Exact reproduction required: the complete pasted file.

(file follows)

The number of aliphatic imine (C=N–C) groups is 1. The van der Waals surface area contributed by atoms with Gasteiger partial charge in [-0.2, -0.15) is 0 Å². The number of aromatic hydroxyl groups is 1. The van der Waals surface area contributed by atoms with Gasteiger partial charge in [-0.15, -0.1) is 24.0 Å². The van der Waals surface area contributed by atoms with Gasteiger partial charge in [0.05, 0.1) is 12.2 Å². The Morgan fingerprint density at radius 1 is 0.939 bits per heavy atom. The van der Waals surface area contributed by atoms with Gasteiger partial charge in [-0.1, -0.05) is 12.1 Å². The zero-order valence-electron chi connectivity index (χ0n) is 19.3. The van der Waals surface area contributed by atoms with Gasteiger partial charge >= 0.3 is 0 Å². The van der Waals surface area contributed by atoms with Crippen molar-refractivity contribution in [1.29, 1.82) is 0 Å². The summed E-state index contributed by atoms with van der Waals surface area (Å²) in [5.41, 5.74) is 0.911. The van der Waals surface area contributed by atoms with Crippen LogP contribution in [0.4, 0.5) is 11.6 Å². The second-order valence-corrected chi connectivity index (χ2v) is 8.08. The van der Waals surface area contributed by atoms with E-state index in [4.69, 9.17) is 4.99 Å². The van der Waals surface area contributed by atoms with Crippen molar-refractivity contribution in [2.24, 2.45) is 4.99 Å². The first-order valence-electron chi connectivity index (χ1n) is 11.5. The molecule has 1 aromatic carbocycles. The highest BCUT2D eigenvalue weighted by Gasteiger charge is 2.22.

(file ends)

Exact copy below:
The number of aliphatic imine (C=N–C) groups is 1. The van der Waals surface area contributed by atoms with Gasteiger partial charge in [-0.2, -0.15) is 0 Å². The number of aromatic hydroxyl groups is 1. The van der Waals surface area contributed by atoms with Gasteiger partial charge in [-0.15, -0.1) is 24.0 Å². The van der Waals surface area contributed by atoms with Gasteiger partial charge in [0.05, 0.1) is 12.2 Å². The Morgan fingerprint density at radius 1 is 0.939 bits per heavy atom. The van der Waals surface area contributed by atoms with Gasteiger partial charge in [-0.1, -0.05) is 12.1 Å². The zero-order valence-electron chi connectivity index (χ0n) is 19.3. The van der Waals surface area contributed by atoms with Gasteiger partial charge >= 0.3 is 0 Å². The van der Waals surface area contributed by atoms with Crippen molar-refractivity contribution in [1.29, 1.82) is 0 Å². The summed E-state index contributed by atoms with van der Waals surface area (Å²) in [5.41, 5.74) is 0.911. The van der Waals surface area contributed by atoms with Crippen LogP contribution in [0.4, 0.5) is 11.6 Å². The second-order valence-corrected chi connectivity index (χ2v) is 8.08. The van der Waals surface area contributed by atoms with E-state index in [4.69, 9.17) is 4.99 Å². The van der Waals surface area contributed by atoms with Crippen molar-refractivity contribution in [2.24, 2.45) is 4.99 Å². The first-order valence-electron chi connectivity index (χ1n) is 11.5. The molecule has 1 aromatic carbocycles. The highest BCUT2D eigenvalue weighted by Gasteiger charge is 2.22.